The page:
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Causes of Upper Back Pain

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In order to get the best, most effective treatment for your upper back pain (also known as mid-back pain), you should know what's causing it. Your doctor can help you figure that out, but here are some common causes:

  • muscle or soft tissue problem: Muscles, tendons, and ligaments—the soft tissues that support the spine—can be sprained or strained by misuse or overuse. It's possible to get an upper back muscle sprain or a strain through:
      • poor posture: Sitting with a rounded back, shoulders hunched forward, can put too much stress on the back muscles. Poor posture is one of the leading causes of upper back pain because so many office workers spend their work days at the computer. It's easy to fall into bad habits of not sitting properly, especially when you're at your desk for so many hours a day.
      • improper lifting: When picking something up, you should also use good body mechanics so that you protect your spine. Not using the proper form can cause injury and pain.
      • carrying a heavy backpack: Kids are obviously more in danger of getting an upper back injury because of a backpack. An overly loaded backpack is dangerous to the spine, but so is not wearing the backpack correctly (eg, just using one strap).
  • trauma/injury: Traumatic events, such as car accidents, can cause upper back pain for various reasons. It's possible to fracture a vertebra (spinal bone). Or part of your vertebra(e) can press on a spinal nerve, which can cause pain.
  • other spinal conditions: Upper back pain can be a symptom associated with other spinal conditions. For example:
      • infections: A spinal epidural abscess or a paraspinal abscess can compress the spinal cord or spinal nerves in the thoracic spine, causing pain and other symptoms.
      • osteoporosis: This is a condition affecting the bones. It weakens them, making them more likely to fracture and less likely to carry your weight well. If you have osteoporosis in your thoracic spine, you may develop upper back pain. Weakened vertebrae don't support your body's weight as well, so your muscles, ligaments, and tendons have to work harder to make up for the vertebrae. That can lead to sprain, strain, or muscle fatigue.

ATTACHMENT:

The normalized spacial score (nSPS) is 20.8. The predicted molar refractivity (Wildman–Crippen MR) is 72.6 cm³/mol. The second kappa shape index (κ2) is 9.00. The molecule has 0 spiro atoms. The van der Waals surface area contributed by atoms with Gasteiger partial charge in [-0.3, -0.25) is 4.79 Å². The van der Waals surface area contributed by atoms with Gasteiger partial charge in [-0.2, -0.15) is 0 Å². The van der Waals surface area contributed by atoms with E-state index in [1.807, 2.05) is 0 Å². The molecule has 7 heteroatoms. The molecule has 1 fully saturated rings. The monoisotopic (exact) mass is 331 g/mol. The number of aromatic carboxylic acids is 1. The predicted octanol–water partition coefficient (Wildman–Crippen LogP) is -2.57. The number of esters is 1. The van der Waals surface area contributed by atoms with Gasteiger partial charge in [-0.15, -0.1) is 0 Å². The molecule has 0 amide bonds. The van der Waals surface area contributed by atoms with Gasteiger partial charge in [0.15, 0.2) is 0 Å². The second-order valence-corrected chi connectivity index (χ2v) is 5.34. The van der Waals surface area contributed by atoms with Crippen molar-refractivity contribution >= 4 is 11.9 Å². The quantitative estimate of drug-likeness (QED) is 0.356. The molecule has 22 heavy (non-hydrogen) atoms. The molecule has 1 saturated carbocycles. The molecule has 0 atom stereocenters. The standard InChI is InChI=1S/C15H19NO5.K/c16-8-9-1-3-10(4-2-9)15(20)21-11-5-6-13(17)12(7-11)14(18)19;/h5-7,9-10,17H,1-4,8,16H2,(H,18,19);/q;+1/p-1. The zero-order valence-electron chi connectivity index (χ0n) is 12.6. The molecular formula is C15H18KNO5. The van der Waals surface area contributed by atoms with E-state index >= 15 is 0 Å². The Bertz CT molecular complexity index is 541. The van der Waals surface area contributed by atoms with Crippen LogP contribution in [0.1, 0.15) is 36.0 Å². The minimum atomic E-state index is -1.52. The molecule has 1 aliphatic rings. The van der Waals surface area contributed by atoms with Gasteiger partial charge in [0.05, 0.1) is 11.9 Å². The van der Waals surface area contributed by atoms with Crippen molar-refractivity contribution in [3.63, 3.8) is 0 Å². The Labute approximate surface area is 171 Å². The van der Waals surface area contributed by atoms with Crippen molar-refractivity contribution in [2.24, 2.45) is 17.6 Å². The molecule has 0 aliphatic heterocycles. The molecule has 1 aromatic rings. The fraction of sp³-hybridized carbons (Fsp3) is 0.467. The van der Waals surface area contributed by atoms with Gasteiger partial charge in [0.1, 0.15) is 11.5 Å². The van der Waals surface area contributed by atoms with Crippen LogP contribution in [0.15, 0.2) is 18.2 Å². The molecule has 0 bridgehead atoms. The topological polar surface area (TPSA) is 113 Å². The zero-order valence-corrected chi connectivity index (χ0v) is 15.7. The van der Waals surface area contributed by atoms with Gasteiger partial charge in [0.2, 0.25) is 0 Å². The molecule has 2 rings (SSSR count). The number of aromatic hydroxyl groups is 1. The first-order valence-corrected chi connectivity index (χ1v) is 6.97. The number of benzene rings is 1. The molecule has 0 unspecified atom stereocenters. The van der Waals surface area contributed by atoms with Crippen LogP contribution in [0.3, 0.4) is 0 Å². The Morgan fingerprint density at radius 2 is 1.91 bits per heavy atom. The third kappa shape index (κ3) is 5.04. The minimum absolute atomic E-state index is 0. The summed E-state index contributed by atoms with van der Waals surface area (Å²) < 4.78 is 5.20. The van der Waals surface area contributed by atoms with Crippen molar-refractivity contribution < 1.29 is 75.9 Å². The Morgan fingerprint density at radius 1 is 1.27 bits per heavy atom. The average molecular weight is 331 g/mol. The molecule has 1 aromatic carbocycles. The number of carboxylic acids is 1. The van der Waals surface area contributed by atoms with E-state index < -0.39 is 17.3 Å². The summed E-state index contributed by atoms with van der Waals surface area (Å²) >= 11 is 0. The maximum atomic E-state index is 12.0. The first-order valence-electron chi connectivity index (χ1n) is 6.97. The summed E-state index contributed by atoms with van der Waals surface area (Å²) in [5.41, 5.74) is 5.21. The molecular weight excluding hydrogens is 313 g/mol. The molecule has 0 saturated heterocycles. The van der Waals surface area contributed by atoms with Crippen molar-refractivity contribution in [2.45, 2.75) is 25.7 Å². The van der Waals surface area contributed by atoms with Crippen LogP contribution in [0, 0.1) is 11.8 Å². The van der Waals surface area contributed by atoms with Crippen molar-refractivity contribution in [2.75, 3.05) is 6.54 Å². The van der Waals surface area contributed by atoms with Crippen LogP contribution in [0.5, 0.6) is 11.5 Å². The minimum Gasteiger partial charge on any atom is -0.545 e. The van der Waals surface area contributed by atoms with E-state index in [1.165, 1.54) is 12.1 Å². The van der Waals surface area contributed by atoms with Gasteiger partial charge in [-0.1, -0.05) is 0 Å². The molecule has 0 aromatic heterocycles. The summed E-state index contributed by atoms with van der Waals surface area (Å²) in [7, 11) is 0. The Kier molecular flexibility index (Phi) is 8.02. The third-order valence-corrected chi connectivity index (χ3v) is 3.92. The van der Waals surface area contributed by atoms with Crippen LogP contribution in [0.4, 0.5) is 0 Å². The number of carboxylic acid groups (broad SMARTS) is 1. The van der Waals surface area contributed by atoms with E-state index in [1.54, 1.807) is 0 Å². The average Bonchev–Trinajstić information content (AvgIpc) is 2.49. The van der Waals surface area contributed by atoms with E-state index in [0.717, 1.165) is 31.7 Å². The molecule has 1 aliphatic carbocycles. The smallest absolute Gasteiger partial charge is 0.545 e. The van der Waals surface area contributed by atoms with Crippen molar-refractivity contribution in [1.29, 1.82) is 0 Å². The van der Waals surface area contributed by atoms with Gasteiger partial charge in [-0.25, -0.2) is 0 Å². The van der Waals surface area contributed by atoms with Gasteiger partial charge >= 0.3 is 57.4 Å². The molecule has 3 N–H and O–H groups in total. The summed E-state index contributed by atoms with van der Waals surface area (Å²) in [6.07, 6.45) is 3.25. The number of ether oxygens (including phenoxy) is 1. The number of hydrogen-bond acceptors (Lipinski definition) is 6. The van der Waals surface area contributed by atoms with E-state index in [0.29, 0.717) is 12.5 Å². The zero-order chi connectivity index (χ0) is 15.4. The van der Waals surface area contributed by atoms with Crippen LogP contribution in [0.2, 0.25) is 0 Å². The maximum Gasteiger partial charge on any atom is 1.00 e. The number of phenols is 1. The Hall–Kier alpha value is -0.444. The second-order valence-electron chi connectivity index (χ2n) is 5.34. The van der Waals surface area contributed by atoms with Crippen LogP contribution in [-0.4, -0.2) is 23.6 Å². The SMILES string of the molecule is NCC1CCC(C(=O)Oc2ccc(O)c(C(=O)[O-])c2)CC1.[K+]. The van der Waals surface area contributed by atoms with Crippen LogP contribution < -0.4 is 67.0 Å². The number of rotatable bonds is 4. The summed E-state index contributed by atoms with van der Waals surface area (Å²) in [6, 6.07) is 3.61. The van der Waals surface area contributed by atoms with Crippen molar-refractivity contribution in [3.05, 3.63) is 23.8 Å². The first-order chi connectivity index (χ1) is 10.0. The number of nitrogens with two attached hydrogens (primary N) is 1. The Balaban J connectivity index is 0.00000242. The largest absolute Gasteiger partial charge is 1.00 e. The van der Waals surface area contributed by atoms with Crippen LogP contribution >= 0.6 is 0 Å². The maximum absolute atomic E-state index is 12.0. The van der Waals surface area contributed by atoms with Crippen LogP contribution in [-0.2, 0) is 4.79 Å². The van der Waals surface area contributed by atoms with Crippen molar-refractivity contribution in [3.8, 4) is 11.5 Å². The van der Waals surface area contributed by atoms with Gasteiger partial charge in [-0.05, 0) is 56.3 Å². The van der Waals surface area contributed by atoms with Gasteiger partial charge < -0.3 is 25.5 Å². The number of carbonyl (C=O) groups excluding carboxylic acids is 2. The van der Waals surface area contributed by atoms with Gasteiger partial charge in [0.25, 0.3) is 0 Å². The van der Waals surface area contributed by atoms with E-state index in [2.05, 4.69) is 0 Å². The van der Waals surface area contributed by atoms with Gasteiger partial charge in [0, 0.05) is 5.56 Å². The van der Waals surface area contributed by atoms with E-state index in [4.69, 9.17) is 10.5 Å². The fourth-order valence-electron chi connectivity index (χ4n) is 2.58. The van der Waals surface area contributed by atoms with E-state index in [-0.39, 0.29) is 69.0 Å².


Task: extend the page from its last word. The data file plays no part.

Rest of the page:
If you have a vertebral fracture or fractures because of osteoporosis, you will probably develop a rounded back—that's poor posture, which can lead to upper back pain.
      • problematic kyphosis: When looked at from the side, your spine is supposed to curve outwards in your upper back (thoracic spine) region; that curve is called kyphosis or a kyphotic curve. However, it can start to curve outward too much, and that's problematic kyphosis. Various conditions, such as osteoporosis, can cause problematic kyphosis in the thoracic spine, leading to upper back pain.
      • scoliosis: Scoliosis causes an unusual curve or curves in the spine. It can make your spine look like an "S"or a "C" when viewed from the back. If your spine is curving to the left or to the right in the upper back (thoracic spine), you may have pain because of how the curve affects spinal nerves, muscles, and other soft tissues.
      • other conditions: Upper back pain can develop in conjunction with other medical conditions not related to the spine. For example:
        • acid reflux (GERD)
        • ulcers
        • cardiac conditions, such as angina

The upper back (thoracic spine) is much more stable than the neck (cervical spine) and low back (lumbar spine). It doesn't move as much as they do because one of its main jobs is to protect the internal organs in the chest. It does this in conjunction with the ribs, which are attached to the thoracic vertebrae.

Because the thoracic spine doesn't move as much, it's less prone to the joint and disc problems that more commonly affect the neck and low back. That doesn't mean that you can't have a herniated disc causing your upper back pain, but it is much less common.

It's also less common to have degenerative problems in the thoracic spine. The neck and low back move more, so the joints and discs may wear out sooner from use, overuse, and misuse.

Updated on: 07/10/12

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Jason M. Highsmith, MD
This article was reviewed by Jason M. Highsmith, MD.
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